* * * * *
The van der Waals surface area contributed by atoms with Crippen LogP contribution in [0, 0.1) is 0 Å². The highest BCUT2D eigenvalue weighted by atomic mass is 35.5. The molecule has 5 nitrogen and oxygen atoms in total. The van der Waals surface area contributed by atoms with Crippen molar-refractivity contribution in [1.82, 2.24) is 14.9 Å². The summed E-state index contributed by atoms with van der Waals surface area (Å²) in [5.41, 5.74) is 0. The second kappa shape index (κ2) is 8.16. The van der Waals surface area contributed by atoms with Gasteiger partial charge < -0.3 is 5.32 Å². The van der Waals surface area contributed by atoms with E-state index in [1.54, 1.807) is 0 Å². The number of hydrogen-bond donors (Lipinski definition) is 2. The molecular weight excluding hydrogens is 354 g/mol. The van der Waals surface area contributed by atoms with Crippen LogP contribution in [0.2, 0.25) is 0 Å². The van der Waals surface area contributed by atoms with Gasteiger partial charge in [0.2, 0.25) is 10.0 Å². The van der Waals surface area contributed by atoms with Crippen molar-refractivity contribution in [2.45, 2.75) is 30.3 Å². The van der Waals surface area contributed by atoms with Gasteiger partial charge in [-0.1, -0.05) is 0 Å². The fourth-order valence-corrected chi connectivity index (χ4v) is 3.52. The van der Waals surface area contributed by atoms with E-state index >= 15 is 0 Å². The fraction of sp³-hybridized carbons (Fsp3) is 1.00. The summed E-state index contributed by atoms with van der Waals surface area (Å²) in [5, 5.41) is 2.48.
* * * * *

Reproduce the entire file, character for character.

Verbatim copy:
The van der Waals surface area contributed by atoms with Crippen LogP contribution in [0, 0.1) is 0 Å². The highest BCUT2D eigenvalue weighted by atomic mass is 35.5. The molecule has 5 nitrogen and oxygen atoms in total. The van der Waals surface area contributed by atoms with Crippen molar-refractivity contribution in [1.82, 2.24) is 14.9 Å². The summed E-state index contributed by atoms with van der Waals surface area (Å²) in [5.41, 5.74) is 0. The second kappa shape index (κ2) is 8.16. The van der Waals surface area contributed by atoms with Gasteiger partial charge < -0.3 is 5.32 Å². The van der Waals surface area contributed by atoms with E-state index in [1.54, 1.807) is 0 Å². The number of hydrogen-bond donors (Lipinski definition) is 2. The molecular weight excluding hydrogens is 354 g/mol. The van der Waals surface area contributed by atoms with Crippen LogP contribution in [0.2, 0.25) is 0 Å². The van der Waals surface area contributed by atoms with Gasteiger partial charge in [0.2, 0.25) is 10.0 Å². The van der Waals surface area contributed by atoms with Crippen molar-refractivity contribution in [2.45, 2.75) is 30.3 Å². The van der Waals surface area contributed by atoms with Gasteiger partial charge in [-0.1, -0.05) is 0 Å². The fourth-order valence-corrected chi connectivity index (χ4v) is 3.52. The van der Waals surface area contributed by atoms with E-state index >= 15 is 0 Å². The fraction of sp³-hybridized carbons (Fsp3) is 1.00. The summed E-state index contributed by atoms with van der Waals surface area (Å²) in [5, 5.41) is 2.48.